|  14 |     MINUS                         |                            |  27242 |        |  19188 |00:01:40.05 |     188K|      0 |      0 |       |       |          |
|  15 |      SORT UNIQUE                  |                            |  27242 |      1 |  28722 |00:00:53.68 |   73872 |      0 |      0 |  2048 |  2048 | 2048  (0)|
|  16 |       HASH GROUP BY               |                            |  27242 |      1 |  31314 |00:00:45.36 |   73872 |      0 |      0 |   750K|   750K|  610K (0)|
|* 17 |        TABLE ACCESS BY INDEX ROWID| CON_CP                     |  27242 |      1 |  31335 |00:00:01.57 |   73872 |      0 |      0 |       |       |          |
|* 18 |         INDEX RANGE SCAN          | CON_TAB_FK_N1              |  27242 |      1 |    175K|00:00:01.26 |   42504 |      0 |      0 |       |       |          |
|  19 |      SORT UNIQUE                  |                            |  27242 |      1 |  30502 |00:00:45.94 |     114K|      0 |      0 |  2048 |  2048 | 2048  (0)|
|  20 |       HASH GROUP BY               |                            |  27242 |      1 |  31314 |00:00:37.86 |     114K|      0 |      0 |   750K|   750K|  910K (0)|
|* 21 |        TABLE ACCESS BY INDEX ROWID| CON_CP                     |  27242 |      1 |  31335 |00:00:01.64 |     114K|      0 |      0 |       |       |          |
|* 22 |         INDEX RANGE SCAN          | CON_TAB_FK_N1              |  27242 |      1 |    183K|00:00:01.29 |   83068 |      0 |      0 |       |       |          |
-----------------------------------------------------------------------------------------------------------------------------------------------------------------------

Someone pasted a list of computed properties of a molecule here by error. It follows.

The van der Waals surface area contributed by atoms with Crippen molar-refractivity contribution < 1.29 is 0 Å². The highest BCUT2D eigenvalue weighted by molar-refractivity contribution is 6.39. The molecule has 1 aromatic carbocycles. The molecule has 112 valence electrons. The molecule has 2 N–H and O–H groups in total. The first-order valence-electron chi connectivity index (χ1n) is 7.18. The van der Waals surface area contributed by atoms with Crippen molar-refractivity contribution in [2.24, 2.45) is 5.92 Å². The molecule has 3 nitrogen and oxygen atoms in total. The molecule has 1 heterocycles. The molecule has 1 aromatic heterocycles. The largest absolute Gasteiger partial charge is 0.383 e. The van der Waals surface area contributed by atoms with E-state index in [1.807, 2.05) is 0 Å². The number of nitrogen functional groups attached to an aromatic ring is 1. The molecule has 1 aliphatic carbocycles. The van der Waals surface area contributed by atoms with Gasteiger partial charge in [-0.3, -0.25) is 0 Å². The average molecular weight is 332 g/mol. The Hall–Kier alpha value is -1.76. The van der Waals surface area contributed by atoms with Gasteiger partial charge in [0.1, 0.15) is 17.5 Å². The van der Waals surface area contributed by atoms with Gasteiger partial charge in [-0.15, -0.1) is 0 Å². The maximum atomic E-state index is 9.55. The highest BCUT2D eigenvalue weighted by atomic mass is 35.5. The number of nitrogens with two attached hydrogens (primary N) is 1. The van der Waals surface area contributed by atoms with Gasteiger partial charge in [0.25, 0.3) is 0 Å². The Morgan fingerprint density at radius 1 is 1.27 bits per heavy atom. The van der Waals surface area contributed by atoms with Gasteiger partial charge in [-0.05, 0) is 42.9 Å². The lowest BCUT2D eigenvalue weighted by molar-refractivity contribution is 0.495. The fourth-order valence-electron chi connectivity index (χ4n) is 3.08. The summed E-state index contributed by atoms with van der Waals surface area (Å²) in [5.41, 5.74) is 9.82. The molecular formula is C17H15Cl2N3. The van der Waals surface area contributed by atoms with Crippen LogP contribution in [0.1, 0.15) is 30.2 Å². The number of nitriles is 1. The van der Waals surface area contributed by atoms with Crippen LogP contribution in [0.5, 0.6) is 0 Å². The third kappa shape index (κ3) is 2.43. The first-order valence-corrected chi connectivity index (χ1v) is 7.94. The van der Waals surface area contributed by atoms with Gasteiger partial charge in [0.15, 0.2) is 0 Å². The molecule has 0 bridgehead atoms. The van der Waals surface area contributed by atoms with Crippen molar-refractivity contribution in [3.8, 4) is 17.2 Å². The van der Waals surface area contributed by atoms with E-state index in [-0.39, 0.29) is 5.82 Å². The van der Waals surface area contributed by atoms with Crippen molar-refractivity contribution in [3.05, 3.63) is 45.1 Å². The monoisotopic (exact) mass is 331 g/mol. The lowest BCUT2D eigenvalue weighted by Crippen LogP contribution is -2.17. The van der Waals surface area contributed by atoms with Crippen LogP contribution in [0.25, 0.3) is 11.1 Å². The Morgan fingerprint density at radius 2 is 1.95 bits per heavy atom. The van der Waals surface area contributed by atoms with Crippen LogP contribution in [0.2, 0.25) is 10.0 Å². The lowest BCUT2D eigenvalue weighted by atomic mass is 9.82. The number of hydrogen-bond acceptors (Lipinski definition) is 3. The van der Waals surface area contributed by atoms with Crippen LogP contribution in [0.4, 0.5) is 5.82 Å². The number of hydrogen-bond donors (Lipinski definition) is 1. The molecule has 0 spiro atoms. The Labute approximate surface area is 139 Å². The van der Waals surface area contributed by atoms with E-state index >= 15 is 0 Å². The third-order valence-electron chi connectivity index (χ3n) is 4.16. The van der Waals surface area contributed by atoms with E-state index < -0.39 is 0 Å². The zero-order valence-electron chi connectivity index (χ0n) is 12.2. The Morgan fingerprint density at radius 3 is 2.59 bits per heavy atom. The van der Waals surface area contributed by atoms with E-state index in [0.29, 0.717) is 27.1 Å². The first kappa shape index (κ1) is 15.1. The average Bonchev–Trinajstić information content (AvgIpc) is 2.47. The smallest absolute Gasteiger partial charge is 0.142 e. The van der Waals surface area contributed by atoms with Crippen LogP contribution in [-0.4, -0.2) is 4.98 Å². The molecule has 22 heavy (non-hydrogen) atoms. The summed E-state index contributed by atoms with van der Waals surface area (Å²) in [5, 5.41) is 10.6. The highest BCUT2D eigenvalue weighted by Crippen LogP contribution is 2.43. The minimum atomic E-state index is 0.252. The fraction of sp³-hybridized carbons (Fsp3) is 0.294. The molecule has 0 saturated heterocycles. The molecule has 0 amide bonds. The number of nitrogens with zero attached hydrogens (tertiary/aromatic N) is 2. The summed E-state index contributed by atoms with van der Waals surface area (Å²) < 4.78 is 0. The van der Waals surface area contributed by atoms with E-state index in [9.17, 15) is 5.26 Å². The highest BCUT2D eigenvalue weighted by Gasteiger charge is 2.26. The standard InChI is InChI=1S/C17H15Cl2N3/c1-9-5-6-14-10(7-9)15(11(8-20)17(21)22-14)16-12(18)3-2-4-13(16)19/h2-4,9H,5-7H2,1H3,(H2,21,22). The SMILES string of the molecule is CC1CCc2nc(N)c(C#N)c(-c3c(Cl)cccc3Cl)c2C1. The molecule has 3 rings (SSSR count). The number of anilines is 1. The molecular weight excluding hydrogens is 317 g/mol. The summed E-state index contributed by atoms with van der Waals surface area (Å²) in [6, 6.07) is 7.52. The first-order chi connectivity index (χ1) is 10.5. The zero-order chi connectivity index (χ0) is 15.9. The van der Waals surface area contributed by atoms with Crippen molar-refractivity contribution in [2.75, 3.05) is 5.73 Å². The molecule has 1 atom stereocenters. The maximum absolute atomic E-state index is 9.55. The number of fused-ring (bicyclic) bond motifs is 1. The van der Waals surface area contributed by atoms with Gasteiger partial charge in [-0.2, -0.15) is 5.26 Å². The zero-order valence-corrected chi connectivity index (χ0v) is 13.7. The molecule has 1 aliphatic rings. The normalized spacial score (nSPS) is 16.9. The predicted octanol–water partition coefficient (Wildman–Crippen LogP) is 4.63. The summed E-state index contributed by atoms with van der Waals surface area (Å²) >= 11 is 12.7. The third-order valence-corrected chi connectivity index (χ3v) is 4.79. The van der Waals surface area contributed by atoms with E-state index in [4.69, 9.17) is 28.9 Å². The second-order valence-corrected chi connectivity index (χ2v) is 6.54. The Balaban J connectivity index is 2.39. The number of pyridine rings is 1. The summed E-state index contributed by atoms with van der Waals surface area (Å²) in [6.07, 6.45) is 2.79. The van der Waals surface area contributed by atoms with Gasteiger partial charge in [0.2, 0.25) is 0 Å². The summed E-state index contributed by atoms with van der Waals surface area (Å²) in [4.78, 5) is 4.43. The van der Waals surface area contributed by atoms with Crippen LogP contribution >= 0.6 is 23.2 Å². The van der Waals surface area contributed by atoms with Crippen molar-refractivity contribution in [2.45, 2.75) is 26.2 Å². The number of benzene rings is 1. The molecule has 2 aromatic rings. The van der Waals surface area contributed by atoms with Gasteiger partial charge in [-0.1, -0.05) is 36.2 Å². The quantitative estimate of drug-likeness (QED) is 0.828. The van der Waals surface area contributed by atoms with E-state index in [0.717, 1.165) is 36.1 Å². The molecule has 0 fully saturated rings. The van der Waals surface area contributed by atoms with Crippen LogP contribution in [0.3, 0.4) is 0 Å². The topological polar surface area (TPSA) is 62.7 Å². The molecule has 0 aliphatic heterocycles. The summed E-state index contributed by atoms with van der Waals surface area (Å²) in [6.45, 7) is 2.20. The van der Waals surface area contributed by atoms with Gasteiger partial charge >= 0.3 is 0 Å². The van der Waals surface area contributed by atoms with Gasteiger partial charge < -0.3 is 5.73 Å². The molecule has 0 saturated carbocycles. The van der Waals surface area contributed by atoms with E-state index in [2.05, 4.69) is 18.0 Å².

Predicate Information (identified by operation id):
---------------------------------------------------

   5 - filter("C"."CONSTRAINT_TYPE"='R')
   6 - access("C"."OWNER"="T"."OWNER" AND "C"."TABLE_NAME"="T"."TABLE_NAME")
   8 - filter( IS NULL)
   9 - access("T2"."N_DET"="T1"."N_DET" AND "T2"."MIN_DET"="T1"."MIN_DET" AND "T2"."MAX_DET"="T1"."MAX_DET")
       filter("T2"."ROW_ID">"T1"."ROW_ID")
  17 - filter("C2"."CONSTRAINT_TYPE"='R')
  18 - access("C2"."OWNER"=:B1 AND "C2"."TABLE_NAME"=:B2)
  21 - filter("C1"."CONSTRAINT_TYPE"='R')
  22 - access("C1"."OWNER"=:B1 AND "C1"."TABLE_NAME"=:B2)

Point W4:

Plan hash value: 892071883

-----------------------------------------------------------------------------------------------------------------------------------------------------------------------
| Id  | Operation                         | Name                       | Starts | E-Rows | A-Rows |   A-Time   | Buffers | Reads  | Writes |  OMem |  1Mem | Used-Mem |
-----------------------------------------------------------------------------------------------------------------------------------------------------------------------
|   0 | SELECT STATEMENT                  |                            |      1 |        |  16108 |00:25:33.98 |     788K|     42 |     42 |       |       |          |
|   1 |  TEMP TABLE TRANSFORMATION        |                            |      1 |        |  16108 |00:25:33.98 |     788K|     42 |     42 |       |       |          |
|   2 |   LOAD AS SELECT                  |                            |      1 |        |      0 |00:00:00.10 |    5802 |      0 |     42 |   521K|   521K|  521K (0)|
|   3 |    HASH GROUP BY                  |                            |      1 |   5007 |   3256 |00:00:00.09 |    5757 |      0 |      0 |  1001K|   943K| 1273K (0)|
|   4 |     NESTED LOOPS                  |                            |      1 |   5007 |   5212 |00:00:00.09 |    5757 |      0 |      0 |       |       |          |